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Mine Safety and Health Administration MSHA's Accident Prevention Program
Miner's Tip

Pressurized Fittings

Safety Something YOU can live with!
Mine Type: All Mines
Category: Maintenance


A coal miner in Kentucky was injured when he attempted to bleed the pressure from a conveyor grease jack. The grease jack had the OEM relief type fitting broken and a standard grease fitting had been substituted. In his own words:

Drawing 

depicting 

man removing grease fitting "I was using a 1/4" ratchet and socket when the grease fitting blew out of the jack as I began to loosen it up. The fitting shot out like a gun, went through the ratchet and hit my left thumb and cut it while knocking the end joint of my thumb out of place. The handle of the ratchet also hit me on the cheek just below my eye and made a cut. I also ended up with an eye full of grease. It could have been much worse because I had been cleaning out around the fitting with a nail so I could get the socket on it. My head had been right straight out in front of it in order to see what I was doing."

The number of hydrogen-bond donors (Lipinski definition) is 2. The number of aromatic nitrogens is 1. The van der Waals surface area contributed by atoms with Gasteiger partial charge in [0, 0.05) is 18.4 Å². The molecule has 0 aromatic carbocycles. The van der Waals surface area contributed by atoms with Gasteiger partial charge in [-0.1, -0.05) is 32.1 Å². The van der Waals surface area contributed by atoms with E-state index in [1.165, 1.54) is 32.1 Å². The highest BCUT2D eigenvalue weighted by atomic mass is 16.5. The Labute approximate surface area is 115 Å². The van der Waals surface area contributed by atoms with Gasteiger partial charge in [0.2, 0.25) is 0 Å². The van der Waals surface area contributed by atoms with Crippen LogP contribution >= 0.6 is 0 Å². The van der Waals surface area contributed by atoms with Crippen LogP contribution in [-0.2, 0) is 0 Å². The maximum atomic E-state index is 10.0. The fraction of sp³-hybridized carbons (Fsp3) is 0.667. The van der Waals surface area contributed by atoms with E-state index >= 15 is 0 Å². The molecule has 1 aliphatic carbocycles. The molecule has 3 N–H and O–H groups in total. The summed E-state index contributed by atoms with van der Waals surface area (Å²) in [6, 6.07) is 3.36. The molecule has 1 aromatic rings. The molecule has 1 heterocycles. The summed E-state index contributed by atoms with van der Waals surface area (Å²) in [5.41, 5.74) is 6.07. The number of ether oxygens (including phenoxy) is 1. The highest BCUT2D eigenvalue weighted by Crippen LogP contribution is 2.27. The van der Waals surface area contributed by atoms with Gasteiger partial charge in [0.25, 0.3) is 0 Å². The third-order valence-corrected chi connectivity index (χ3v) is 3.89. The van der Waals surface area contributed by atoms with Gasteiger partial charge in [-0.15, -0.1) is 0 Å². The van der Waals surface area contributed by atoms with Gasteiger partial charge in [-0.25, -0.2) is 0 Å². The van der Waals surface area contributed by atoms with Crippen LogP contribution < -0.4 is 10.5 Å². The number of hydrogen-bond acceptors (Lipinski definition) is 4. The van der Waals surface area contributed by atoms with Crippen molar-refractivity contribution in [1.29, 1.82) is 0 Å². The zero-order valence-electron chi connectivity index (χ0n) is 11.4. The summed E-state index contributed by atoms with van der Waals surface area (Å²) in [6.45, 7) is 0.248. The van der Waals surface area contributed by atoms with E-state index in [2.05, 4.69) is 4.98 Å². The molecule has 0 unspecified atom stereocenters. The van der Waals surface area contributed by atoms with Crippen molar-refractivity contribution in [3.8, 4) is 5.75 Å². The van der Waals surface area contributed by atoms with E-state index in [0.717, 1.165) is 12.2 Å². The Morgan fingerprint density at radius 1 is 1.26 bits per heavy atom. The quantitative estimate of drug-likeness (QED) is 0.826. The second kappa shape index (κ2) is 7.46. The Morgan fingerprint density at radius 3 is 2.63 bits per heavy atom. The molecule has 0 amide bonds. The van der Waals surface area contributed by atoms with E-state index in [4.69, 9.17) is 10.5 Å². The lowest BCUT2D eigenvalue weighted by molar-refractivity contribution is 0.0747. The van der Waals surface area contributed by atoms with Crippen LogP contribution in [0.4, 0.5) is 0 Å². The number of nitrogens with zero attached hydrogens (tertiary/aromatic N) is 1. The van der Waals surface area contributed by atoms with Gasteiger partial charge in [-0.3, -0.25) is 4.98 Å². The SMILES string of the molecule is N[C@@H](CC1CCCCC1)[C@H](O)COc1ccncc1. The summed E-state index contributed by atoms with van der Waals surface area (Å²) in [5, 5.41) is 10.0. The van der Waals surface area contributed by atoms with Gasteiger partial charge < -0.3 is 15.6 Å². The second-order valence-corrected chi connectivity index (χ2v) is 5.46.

Always use the proper valves or fittings to relieve the grease pressure on a grease take-up before doing any maintenance. Use of a nail or wire to push in the ball on a standard grease fitting to relieve the pressure is very dangerous and can result in another type of injury. The grease can be pressurized to more than 10,000 P.S.I. If you push the ball in, the grease can shoot out in a thin stream and inject itself into your skin. Grease is extremely poisonous when injected into tissue and could require amputation.

Reissued: 04/30/2002
Tag # AP2002-M016


MSHA extends a thank you and a tip of the hardhat to
Caleb Caudill of Whitesburg, KY,
a winner of a limited edition sticker and patch.

If you have a tip you would like to pass on, you can e-mail it to zzMSHA-MinersTips@dol.gov. If your tip is selected, you will receive credit in this space.